Fintech—A Brave New World for the Financial Sector?

Lagarde.2015MDPORTRAIT4_114x128By Christine Lagarde

Versions in: عربي (Arabic),  中文 (Chinese), Français (French), 日本語 (Japanese), and Español (Spanish)

From smartphones to cloud computing, technology is rapidly changing virtually every facet of society, including communications, business and government. The financial world is no exception.

As a result, the financial world stands at a critical juncture. Yes, the widespread adoption of new technologies, such as blockchain-based systems, offers many potential benefits. But it also gives rise to new risks, including risks to financial stability. That causes challenges for financial regulators, a subject I addressed at the 2017 World Government Summit in Dubai.

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‘Soft’ Infrastructure Is Crucial for Stable and Balanced Growth in China

By iMFdirect

Version in 中文 (Chinese)

An important attribute of China’s remarkable record of economic growth has been the creation of an astonishing network of “hard” infrastructure, like roads, power stations, and communication networks. Now, China needs to move toward a new stage of reforms designed to help rebalance its economy. The stakes for global prosperity are high—China is the second largest economy and contributes one-third of the world’s growth.  Continue reading “‘Soft’ Infrastructure Is Crucial for Stable and Balanced Growth in China” »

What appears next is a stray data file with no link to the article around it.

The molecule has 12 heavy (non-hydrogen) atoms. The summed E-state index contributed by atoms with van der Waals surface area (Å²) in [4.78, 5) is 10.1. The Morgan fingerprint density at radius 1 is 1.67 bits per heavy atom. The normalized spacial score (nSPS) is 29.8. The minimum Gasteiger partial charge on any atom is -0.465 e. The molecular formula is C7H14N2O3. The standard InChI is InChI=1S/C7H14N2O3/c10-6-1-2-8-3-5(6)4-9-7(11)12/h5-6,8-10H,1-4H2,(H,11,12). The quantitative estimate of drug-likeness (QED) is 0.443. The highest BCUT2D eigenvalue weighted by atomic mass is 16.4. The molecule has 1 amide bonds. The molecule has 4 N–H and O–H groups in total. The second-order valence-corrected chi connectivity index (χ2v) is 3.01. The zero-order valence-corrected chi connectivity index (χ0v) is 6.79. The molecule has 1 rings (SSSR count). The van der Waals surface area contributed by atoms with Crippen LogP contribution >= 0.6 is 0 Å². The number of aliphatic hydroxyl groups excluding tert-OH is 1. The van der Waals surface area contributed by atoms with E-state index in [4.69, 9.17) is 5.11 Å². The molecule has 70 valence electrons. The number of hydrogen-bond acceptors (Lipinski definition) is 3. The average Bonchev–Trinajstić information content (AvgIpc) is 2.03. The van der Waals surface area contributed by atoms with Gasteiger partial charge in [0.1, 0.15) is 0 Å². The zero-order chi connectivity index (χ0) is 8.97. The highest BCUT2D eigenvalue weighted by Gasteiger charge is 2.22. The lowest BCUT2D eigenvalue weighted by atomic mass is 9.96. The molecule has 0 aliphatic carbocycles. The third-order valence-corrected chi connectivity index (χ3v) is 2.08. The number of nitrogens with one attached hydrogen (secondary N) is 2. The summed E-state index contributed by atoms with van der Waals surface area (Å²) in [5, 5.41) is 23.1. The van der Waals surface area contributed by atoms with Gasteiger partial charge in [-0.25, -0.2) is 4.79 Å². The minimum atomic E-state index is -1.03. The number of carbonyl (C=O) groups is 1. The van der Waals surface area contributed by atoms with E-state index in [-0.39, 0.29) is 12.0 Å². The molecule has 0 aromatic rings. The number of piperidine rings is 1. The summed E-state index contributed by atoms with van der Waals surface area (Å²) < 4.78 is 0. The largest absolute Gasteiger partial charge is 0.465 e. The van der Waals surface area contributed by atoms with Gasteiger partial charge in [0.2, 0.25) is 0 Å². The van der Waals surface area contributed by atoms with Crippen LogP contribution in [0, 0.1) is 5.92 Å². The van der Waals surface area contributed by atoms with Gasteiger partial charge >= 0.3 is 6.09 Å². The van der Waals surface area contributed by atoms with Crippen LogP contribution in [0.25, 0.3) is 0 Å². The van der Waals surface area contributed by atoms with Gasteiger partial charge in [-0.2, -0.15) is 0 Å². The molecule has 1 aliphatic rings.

By | March 2nd, 2017|financial policy, Fiscal policy, growth, IMF, infrastructure, Investment|

Flash Crashes and Swiss Francs: Market Liquidity Takes a Holiday

GFSR

By José Viñals

Financial market liquidity can be fleeting. The ability to trade in assets of any size, at any time and to find a ready buyer is not a given.  As discussed in some detail last fall in this blog, a number of factors, including the evolving structure of financial markets and some regulations appear to have pushed liquidity into a new realm: markets look susceptible to episodes of high price volatility where liquidity suddenly vanishes.

In our April 2015 Global Financial Stability Report we identify a new aspect to the problem:  asset price correlations have risen sharply in the last five years across all major asset classes (see figure). Continue reading “Flash Crashes and Swiss Francs: Market Liquidity Takes a Holiday” »

Ten Take Aways from the "Rethinking Macro Policy: Progress or Confusion?"

blanchBy Olivier Blanchard

On April 15-16, the IMF organized the third conference on "Rethinking Macro Policy."

Here are my personal take aways.

1. What will be the "new normal"?